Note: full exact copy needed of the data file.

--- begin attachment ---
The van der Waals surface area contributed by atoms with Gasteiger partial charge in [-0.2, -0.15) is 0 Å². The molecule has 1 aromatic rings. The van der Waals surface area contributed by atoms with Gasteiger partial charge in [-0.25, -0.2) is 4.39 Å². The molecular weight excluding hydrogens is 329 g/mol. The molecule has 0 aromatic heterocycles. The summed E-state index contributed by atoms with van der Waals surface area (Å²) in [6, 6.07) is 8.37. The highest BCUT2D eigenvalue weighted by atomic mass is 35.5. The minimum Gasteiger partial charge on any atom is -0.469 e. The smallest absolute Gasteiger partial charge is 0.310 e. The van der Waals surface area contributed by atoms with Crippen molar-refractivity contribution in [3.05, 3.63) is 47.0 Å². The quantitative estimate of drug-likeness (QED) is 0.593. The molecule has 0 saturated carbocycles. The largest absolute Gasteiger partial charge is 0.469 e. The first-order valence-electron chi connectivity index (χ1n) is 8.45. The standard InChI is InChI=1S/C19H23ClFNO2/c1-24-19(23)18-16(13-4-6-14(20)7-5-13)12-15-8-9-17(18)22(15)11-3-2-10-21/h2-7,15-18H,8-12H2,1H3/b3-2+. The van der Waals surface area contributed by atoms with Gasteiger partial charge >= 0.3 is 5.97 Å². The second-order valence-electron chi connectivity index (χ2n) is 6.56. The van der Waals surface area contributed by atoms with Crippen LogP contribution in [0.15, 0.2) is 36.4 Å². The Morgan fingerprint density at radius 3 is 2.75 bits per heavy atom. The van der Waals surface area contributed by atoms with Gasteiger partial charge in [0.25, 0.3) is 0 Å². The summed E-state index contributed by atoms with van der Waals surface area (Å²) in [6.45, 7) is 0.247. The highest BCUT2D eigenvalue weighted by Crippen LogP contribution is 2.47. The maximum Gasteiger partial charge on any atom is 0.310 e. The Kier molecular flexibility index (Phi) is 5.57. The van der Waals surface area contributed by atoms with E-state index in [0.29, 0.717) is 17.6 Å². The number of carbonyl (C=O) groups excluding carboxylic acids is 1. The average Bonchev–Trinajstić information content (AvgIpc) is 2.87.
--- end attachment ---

The van der Waals surface area contributed by atoms with Gasteiger partial charge in [-0.2, -0.15) is 0 Å². The molecule has 1 aromatic rings. The van der Waals surface area contributed by atoms with Gasteiger partial charge in [-0.25, -0.2) is 4.39 Å². The molecular weight excluding hydrogens is 329 g/mol. The molecule has 0 aromatic heterocycles. The summed E-state index contributed by atoms with van der Waals surface area (Å²) in [6, 6.07) is 8.37. The highest BCUT2D eigenvalue weighted by atomic mass is 35.5. The minimum Gasteiger partial charge on any atom is -0.469 e. The smallest absolute Gasteiger partial charge is 0.310 e. The van der Waals surface area contributed by atoms with Crippen molar-refractivity contribution in [3.05, 3.63) is 47.0 Å². The quantitative estimate of drug-likeness (QED) is 0.593. The molecule has 0 saturated carbocycles. The largest absolute Gasteiger partial charge is 0.469 e. The first-order valence-electron chi connectivity index (χ1n) is 8.45. The standard InChI is InChI=1S/C19H23ClFNO2/c1-24-19(23)18-16(13-4-6-14(20)7-5-13)12-15-8-9-17(18)22(15)11-3-2-10-21/h2-7,15-18H,8-12H2,1H3/b3-2+. The van der Waals surface area contributed by atoms with Gasteiger partial charge >= 0.3 is 5.97 Å². The second-order valence-electron chi connectivity index (χ2n) is 6.56. The van der Waals surface area contributed by atoms with Crippen LogP contribution in [0.15, 0.2) is 36.4 Å². The Morgan fingerprint density at radius 3 is 2.75 bits per heavy atom. The van der Waals surface area contributed by atoms with Gasteiger partial charge in [0.25, 0.3) is 0 Å². The summed E-state index contributed by atoms with van der Waals surface area (Å²) in [6.45, 7) is 0.247. The highest BCUT2D eigenvalue weighted by Crippen LogP contribution is 2.47. The maximum Gasteiger partial charge on any atom is 0.310 e. The Kier molecular flexibility index (Phi) is 5.57. The van der Waals surface area contributed by atoms with E-state index in [0.29, 0.717) is 17.6 Å². The number of carbonyl (C=O) groups excluding carboxylic acids is 1. The average Bonchev–Trinajstić information content (AvgIpc) is 2.87.